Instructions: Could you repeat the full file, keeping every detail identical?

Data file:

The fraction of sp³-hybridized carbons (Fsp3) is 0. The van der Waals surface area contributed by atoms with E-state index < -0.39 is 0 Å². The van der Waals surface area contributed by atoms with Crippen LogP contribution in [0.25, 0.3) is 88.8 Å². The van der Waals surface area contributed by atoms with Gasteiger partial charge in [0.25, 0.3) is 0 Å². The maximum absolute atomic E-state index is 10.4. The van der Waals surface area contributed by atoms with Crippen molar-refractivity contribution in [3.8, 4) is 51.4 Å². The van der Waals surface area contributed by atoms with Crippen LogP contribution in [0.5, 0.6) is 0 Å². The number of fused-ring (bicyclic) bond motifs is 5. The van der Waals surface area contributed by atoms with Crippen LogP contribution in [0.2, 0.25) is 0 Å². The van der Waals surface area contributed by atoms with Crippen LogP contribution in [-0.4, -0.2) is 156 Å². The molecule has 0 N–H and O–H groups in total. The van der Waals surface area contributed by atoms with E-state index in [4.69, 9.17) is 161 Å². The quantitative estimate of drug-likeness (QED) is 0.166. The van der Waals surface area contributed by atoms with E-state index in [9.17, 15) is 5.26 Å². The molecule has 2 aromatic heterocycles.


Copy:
The fraction of sp³-hybridized carbons (Fsp3) is 0. The van der Waals surface area contributed by atoms with E-state index < -0.39 is 0 Å². The van der Waals surface area contributed by atoms with Crippen LogP contribution in [0.25, 0.3) is 88.8 Å². The van der Waals surface area contributed by atoms with Gasteiger partial charge in [0.25, 0.3) is 0 Å². The maximum absolute atomic E-state index is 10.4. The van der Waals surface area contributed by atoms with Crippen molar-refractivity contribution in [3.8, 4) is 51.4 Å². The van der Waals surface area contributed by atoms with Crippen LogP contribution in [0.5, 0.6) is 0 Å². The number of fused-ring (bicyclic) bond motifs is 5. The van der Waals surface area contributed by atoms with Crippen LogP contribution in [0.2, 0.25) is 0 Å². The van der Waals surface area contributed by atoms with Crippen LogP contribution in [-0.4, -0.2) is 156 Å². The molecule has 0 N–H and O–H groups in total. The van der Waals surface area contributed by atoms with E-state index in [4.69, 9.17) is 161 Å². The quantitative estimate of drug-likeness (QED) is 0.166. The van der Waals surface area contributed by atoms with E-state index in [9.17, 15) is 5.26 Å². The molecule has 2 aromatic heterocycles.